Lawyers say proposals on state House and Congress violate Voting Rights Act standards.

-By Nolan Hicks

September 20, 2011- Lawyers for the U.S. Justice Department said two of Texas' controversial redistricting maps didn't comply with the Voting Rights Act's minimum standards, finding that the proposed changes to state House and congressional districts failed to maintain or increase the ability of minorities to elect their candidates of choice.

While the department's filing in federal court in Washington, D.C., on Monday isn't binding, it virtually assures that Attorney General Greg Abbott's lawsuit will head to trial. In the past, it has usually fallen to the department to certify that Texas' redistricting plans don't violate civil rights protections. Abbott bypassed that process by taking redistricting to the court.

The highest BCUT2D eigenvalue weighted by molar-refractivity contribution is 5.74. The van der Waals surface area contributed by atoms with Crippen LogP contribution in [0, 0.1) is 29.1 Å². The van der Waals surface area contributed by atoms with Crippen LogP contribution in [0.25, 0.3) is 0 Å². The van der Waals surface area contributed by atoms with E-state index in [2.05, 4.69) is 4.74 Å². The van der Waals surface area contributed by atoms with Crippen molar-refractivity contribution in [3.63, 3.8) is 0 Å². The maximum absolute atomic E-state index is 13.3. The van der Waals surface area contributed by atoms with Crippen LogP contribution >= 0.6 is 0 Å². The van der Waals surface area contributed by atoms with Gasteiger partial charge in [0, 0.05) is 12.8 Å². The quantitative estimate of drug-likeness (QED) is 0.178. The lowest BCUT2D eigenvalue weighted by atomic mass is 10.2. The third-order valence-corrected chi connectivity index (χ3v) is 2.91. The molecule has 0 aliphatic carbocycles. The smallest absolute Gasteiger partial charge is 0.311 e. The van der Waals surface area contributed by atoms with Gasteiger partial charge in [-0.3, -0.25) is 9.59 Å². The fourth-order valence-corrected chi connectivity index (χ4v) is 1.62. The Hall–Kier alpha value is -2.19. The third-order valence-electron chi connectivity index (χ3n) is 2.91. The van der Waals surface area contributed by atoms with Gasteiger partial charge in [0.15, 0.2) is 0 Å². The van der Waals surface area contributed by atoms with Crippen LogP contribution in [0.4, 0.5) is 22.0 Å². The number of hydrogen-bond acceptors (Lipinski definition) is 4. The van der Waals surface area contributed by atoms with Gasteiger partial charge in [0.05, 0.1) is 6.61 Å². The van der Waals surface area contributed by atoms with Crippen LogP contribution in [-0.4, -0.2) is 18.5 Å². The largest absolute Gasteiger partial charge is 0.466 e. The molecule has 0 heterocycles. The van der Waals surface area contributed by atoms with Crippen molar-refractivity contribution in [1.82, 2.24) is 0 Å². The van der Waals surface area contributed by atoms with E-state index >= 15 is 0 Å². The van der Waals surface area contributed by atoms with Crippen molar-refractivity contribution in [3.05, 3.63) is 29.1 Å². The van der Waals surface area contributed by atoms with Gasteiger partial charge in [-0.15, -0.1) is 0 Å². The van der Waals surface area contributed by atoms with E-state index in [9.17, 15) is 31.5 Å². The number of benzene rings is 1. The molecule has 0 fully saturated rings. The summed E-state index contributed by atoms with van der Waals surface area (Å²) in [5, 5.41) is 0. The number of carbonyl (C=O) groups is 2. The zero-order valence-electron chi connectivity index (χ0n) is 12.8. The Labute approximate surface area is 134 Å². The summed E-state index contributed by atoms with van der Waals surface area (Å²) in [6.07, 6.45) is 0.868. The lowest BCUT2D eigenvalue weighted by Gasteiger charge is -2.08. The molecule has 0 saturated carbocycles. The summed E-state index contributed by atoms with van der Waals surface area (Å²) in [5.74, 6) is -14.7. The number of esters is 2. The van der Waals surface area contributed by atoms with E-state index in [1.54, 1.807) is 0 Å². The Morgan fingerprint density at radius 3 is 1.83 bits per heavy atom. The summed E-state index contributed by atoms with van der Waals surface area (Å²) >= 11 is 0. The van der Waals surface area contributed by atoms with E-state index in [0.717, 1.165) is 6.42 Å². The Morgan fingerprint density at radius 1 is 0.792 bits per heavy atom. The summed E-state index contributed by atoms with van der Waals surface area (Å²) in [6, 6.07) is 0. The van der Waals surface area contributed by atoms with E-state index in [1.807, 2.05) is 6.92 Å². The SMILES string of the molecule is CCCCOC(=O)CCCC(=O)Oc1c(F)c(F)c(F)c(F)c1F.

Legal observers expect the three-judge panel assigned to the case to set a trial date as early as Wednesday.

Preserving the ability of minority voters to elect their candidates of choice from protected districts is a key component of complying with the Civil Rights-era act.

The Justice Department had no objection to the redistricting plans for the state Senate or the State Board of Education.

Abbott spokeswoman Lauren Bean said the department's filing meant that changes to the Senate and SBOE maps could be implemented immediately. She expressed disappointment that the department had rejected the two other maps.

Minority groups and Democratic lawmakers lauded the department's position and said it added heft to their charge that the maps don't pass muster with the legislation designed to protect minority representation.



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